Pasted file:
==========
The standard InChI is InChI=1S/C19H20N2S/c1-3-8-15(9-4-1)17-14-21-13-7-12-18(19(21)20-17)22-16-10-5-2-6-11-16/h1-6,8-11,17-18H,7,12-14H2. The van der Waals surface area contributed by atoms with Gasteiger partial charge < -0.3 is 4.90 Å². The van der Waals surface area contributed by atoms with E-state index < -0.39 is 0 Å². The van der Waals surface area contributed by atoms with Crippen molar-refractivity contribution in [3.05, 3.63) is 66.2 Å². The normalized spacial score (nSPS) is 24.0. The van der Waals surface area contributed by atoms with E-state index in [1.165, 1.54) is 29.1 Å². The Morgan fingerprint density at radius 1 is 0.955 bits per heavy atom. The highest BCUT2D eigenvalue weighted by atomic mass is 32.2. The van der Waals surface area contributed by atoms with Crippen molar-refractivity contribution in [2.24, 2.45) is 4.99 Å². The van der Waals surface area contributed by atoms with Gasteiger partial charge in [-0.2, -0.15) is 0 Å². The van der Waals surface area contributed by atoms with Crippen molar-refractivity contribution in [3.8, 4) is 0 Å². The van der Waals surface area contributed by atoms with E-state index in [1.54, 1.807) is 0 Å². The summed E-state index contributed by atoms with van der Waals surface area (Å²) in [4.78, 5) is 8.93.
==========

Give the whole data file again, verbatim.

The standard InChI is InChI=1S/C19H20N2S/c1-3-8-15(9-4-1)17-14-21-13-7-12-18(19(21)20-17)22-16-10-5-2-6-11-16/h1-6,8-11,17-18H,7,12-14H2. The van der Waals surface area contributed by atoms with Gasteiger partial charge < -0.3 is 4.90 Å². The van der Waals surface area contributed by atoms with E-state index < -0.39 is 0 Å². The van der Waals surface area contributed by atoms with Crippen molar-refractivity contribution in [3.05, 3.63) is 66.2 Å². The normalized spacial score (nSPS) is 24.0. The van der Waals surface area contributed by atoms with E-state index in [1.165, 1.54) is 29.1 Å². The Morgan fingerprint density at radius 1 is 0.955 bits per heavy atom. The highest BCUT2D eigenvalue weighted by atomic mass is 32.2. The van der Waals surface area contributed by atoms with Crippen molar-refractivity contribution in [2.24, 2.45) is 4.99 Å². The van der Waals surface area contributed by atoms with Gasteiger partial charge in [-0.2, -0.15) is 0 Å². The van der Waals surface area contributed by atoms with Crippen molar-refractivity contribution in [3.8, 4) is 0 Å². The van der Waals surface area contributed by atoms with E-state index in [1.54, 1.807) is 0 Å². The summed E-state index contributed by atoms with van der Waals surface area (Å²) in [4.78, 5) is 8.93.